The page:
Warts are flesh-colored bumps caused by the human papillomavirus (HPV). Oral HPV can be transmitted from person to person, so it’s important to take precautions.

Warts can form anywhere on the body, such as the hands or genital area. Oral HPV is a common condition, too.

About 10% of men and 3.6% of women have oral HPV, according to the Centers for Disease Control and Prevention (CDC).

Here’s what you need to know about tongue warts, including types, treatments, and prevention.

Different strains of HPV cause tongue warts.

Common types of warts that can be found on the tongue include:

  • Squamous papilloma. These cauliflower-like lesions are white and result from HPV strains 6 and 11.
  • Verruca vulgaris. These bumps are caused by HPV 2 and 4.
  • Focal epithelial hyperplasia. Also known as Heck’s disease, these lesions are linked to HPV 13 and 32.
  • Condyloma acuminata. These lesions are found in the genital area but can spread to the tongue through sexual contact. It’s associated with HPV 2, 6, and 11.

Tongue warts may develop after performing oral sex if the receptive partner has genital warts. If your partner has oral HPV, it may also be possible to contract the virus if you engage in open-mouth kissing.

If you touch a wart with your hand and then put that part of your hand in your mouth, you could develop a wart on your tongue. For example, if you bite your nails, you could introduce a wart virus from your fingers to your mouth.

Certain factors can make you more susceptible. This includes having a weakened immune system, which makes it harder for your body to fight off viruses.

If you have a cut or scrape, the virus can also enter your body through a break in the skin.

Some warts will go away on their own without treatment. However, this can take months and years.

While tongue warts are usually harmless, they can be a nuisance. This depends on the wart size and whether it causes pain or makes it difficult to eat or talk.

While you wait for a wart to disappear, try eating on the side of your mouth opposite the wart. This can reduce irritation. You’re less likely to bite down on the wart, too.

You can also consult with a healthcare professional about treatment options for a wart that doesn’t improve or one that you’d like removed.

One option to remove a wart is through cryotherapy. This procedure uses cold liquid nitrogen to freeze off the abnormal tissue.

Another option is electrosurgery. This involves using a strong electric current to cut through the wart and remove abnormal cells or tissues.

Both treatments work for different types of warts that develop on the tongue.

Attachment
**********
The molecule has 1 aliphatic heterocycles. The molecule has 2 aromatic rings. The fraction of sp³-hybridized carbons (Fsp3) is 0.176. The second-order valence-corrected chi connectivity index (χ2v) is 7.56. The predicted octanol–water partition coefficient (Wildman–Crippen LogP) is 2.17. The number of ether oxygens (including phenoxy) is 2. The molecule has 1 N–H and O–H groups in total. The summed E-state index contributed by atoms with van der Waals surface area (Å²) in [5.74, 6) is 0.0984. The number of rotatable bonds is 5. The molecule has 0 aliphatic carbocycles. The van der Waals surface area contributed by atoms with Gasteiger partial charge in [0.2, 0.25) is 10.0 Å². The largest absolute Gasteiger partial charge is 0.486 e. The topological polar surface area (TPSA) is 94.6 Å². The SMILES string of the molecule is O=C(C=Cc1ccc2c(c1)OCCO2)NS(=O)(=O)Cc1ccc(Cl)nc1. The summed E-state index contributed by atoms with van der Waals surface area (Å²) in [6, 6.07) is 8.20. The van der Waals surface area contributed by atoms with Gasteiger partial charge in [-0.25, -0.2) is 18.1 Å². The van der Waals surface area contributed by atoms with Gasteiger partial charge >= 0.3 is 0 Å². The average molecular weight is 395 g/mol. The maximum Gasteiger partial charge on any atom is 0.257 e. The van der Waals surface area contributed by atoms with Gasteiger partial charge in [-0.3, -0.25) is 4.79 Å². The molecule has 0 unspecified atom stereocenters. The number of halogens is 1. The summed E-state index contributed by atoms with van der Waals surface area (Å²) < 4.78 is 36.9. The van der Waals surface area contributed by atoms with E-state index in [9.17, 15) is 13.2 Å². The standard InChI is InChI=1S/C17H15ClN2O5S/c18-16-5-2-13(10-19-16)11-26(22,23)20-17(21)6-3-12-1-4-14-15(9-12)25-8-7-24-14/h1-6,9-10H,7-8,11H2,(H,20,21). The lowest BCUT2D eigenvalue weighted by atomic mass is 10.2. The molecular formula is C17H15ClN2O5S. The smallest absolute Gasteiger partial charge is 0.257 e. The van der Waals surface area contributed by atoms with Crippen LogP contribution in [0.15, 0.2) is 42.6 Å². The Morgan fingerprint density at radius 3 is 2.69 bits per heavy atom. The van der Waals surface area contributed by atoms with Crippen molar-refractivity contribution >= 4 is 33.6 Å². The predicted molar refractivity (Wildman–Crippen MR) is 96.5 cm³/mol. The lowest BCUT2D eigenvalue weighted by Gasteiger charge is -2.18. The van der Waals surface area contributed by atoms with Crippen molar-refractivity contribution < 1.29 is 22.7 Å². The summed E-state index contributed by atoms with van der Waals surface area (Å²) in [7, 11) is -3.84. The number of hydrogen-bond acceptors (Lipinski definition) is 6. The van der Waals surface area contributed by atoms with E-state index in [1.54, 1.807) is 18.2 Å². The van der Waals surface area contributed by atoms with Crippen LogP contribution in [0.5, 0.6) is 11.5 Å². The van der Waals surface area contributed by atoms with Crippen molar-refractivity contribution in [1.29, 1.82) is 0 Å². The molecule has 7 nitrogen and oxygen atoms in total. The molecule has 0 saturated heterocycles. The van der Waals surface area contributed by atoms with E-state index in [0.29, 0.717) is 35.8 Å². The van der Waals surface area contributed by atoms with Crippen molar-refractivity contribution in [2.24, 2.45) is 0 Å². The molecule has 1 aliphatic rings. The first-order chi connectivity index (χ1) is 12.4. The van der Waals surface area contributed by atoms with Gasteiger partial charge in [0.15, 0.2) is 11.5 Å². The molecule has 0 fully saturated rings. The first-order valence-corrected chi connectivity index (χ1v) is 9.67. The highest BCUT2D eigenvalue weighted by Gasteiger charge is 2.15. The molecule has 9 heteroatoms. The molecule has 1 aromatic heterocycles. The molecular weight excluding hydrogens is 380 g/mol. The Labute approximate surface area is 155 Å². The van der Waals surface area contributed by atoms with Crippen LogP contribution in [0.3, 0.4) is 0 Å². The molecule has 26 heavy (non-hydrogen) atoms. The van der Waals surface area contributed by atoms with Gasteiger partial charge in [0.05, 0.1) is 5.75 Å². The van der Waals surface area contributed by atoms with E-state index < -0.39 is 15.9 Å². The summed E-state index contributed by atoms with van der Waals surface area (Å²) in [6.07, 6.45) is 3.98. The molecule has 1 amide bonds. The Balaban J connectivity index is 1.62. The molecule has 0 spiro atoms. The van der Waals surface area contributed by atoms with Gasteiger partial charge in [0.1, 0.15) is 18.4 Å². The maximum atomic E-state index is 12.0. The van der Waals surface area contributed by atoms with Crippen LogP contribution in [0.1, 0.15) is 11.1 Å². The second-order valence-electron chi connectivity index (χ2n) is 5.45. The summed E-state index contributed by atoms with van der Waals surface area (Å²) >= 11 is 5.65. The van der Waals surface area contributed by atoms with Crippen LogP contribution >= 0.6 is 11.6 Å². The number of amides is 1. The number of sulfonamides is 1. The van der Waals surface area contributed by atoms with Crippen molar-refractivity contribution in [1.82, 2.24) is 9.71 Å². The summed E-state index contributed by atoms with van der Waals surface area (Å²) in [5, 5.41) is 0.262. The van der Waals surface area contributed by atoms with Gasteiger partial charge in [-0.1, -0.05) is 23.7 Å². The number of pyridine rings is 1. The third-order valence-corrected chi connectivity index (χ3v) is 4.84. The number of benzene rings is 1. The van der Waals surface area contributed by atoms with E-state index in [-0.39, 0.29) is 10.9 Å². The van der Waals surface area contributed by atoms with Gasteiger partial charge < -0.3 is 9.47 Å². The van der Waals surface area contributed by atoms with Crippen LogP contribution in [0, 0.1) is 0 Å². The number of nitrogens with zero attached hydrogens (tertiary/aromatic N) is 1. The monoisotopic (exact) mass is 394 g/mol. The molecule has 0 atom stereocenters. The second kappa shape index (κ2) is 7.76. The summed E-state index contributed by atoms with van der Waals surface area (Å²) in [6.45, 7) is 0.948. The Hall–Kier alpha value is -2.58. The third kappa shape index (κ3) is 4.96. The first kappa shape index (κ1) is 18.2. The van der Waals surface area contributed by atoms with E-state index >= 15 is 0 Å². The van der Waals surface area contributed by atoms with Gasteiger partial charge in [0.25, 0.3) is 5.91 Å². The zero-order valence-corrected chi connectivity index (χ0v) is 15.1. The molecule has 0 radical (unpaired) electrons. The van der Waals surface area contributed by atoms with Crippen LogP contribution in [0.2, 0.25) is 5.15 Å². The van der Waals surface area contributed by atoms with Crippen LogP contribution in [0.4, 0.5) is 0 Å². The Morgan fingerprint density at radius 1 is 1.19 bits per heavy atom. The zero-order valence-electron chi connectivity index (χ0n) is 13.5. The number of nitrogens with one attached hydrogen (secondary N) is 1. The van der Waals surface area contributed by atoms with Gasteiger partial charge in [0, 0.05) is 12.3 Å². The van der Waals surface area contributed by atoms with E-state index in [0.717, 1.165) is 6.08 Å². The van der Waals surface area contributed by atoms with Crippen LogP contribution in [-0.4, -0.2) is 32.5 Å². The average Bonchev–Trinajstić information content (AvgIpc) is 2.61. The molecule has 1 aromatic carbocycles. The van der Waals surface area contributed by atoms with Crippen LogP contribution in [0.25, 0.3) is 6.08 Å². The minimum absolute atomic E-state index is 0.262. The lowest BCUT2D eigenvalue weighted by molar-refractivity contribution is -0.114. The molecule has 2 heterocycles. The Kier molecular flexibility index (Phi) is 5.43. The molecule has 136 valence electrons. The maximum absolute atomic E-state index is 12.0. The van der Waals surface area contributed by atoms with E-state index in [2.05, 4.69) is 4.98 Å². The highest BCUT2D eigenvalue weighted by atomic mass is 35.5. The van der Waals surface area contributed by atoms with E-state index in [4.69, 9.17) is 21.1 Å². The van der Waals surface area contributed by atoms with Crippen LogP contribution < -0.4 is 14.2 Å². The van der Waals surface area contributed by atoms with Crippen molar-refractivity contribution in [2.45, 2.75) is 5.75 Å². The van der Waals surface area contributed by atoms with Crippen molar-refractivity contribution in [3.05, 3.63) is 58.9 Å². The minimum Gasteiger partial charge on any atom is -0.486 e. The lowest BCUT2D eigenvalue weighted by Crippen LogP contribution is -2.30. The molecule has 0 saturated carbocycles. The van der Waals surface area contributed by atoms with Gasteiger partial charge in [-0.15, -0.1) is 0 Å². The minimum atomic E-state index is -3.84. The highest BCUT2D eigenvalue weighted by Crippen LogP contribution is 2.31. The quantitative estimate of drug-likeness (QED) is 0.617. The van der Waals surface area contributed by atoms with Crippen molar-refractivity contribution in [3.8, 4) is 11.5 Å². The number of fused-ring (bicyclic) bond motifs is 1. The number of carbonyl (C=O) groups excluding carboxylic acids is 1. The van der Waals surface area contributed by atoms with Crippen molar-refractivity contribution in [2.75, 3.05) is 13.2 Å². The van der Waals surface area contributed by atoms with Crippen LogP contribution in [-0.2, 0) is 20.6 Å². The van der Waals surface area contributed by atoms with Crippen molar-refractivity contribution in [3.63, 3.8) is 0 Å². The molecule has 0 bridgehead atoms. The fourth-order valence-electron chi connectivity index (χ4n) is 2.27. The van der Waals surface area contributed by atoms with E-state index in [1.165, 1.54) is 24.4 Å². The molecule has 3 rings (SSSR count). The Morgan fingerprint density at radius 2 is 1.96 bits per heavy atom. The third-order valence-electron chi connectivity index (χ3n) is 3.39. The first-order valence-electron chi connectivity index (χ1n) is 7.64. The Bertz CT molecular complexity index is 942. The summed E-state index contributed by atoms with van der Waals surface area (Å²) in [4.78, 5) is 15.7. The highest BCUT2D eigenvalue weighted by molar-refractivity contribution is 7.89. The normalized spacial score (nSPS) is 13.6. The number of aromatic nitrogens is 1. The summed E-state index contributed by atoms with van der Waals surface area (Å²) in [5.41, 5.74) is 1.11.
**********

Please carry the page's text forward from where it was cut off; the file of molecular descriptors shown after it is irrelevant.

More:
Since HPV — whether warts are present or not — can be transmitted by skin-to-skin contact, the only surefire way to prevent warts and other HPV infections is to abstain from all intimate and sexual contact.

This is often not realistic, though, which makes communicating with your partners even more important. Talk with your partners about your HPV status and ask about theirs.

You might also consider getting screened for sexually transmitted infections (STIs), such as chlamydia, gonorrhea, and syphilis. This allows you to have a fully informed conversation with your partners about your overall status.

Generally speaking, it’s best to avoid open-mouth kissing and oral sex if you or a partner have a wart on your tongue. Using a condom, dental dam, or other barrier can help reduce the risk of transmission.

Getting the HPV vaccine — and asking your partners to — can also help reduce the risk of infection. The vaccine protects against several strains of HPV, so it can still be beneficial even if you have previously been exposed.

The CDC recommends the vaccine for children and adults between ages 11 and 26, though adults up to age 45 can get vaccinated.

Are warts on the tongue permanent?

Oftentimes, HPV clears up on its own within two years of infection. Warts on the tongue will likely go away once your body has cleared the infection.

Are warts on the tongue a sign of oral cancer?

It’s unlikely. The strains of HPV known to cause warts are considered “lower risk” because they rarely cause cancer, according to the American Cancer Society.

What else can cause a bump or lesion on the tongue?

Of course, not every bump on the tongue is a wart. Other possibilities include:

See a dentist or dermatologist to diagnose any unusual lesion or bump that appears in your mouth.

Although warts on the tongue typically do not require treatment, a healthcare professional can discuss your options for removal. They can also offer guidance on how to prevent transmission to others.